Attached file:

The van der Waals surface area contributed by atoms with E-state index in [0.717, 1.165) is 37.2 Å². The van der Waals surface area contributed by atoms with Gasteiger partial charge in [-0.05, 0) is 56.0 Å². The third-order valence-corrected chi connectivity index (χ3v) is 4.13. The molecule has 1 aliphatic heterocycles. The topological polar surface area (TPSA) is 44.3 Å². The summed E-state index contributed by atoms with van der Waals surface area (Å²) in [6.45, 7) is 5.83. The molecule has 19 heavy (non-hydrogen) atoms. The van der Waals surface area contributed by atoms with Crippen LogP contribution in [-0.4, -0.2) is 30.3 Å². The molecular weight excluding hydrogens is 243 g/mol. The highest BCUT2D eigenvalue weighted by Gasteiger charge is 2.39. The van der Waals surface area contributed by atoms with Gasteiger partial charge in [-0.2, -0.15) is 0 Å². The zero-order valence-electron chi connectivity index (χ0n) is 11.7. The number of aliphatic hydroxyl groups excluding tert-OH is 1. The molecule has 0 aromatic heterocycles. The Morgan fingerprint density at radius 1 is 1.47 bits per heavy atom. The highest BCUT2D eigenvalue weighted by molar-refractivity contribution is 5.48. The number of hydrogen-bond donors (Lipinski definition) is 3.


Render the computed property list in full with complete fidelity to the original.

The van der Waals surface area contributed by atoms with E-state index in [0.717, 1.165) is 37.2 Å². The van der Waals surface area contributed by atoms with Gasteiger partial charge in [-0.05, 0) is 56.0 Å². The third-order valence-corrected chi connectivity index (χ3v) is 4.13. The molecule has 1 aliphatic heterocycles. The topological polar surface area (TPSA) is 44.3 Å². The summed E-state index contributed by atoms with van der Waals surface area (Å²) in [6.45, 7) is 5.83. The molecule has 19 heavy (non-hydrogen) atoms. The van der Waals surface area contributed by atoms with Crippen LogP contribution in [-0.4, -0.2) is 30.3 Å². The molecular weight excluding hydrogens is 243 g/mol. The highest BCUT2D eigenvalue weighted by Gasteiger charge is 2.39. The van der Waals surface area contributed by atoms with Gasteiger partial charge in [-0.2, -0.15) is 0 Å². The zero-order valence-electron chi connectivity index (χ0n) is 11.7. The number of aliphatic hydroxyl groups excluding tert-OH is 1. The molecule has 0 aromatic heterocycles. The Morgan fingerprint density at radius 1 is 1.47 bits per heavy atom. The highest BCUT2D eigenvalue weighted by molar-refractivity contribution is 5.48. The number of hydrogen-bond donors (Lipinski definition) is 3.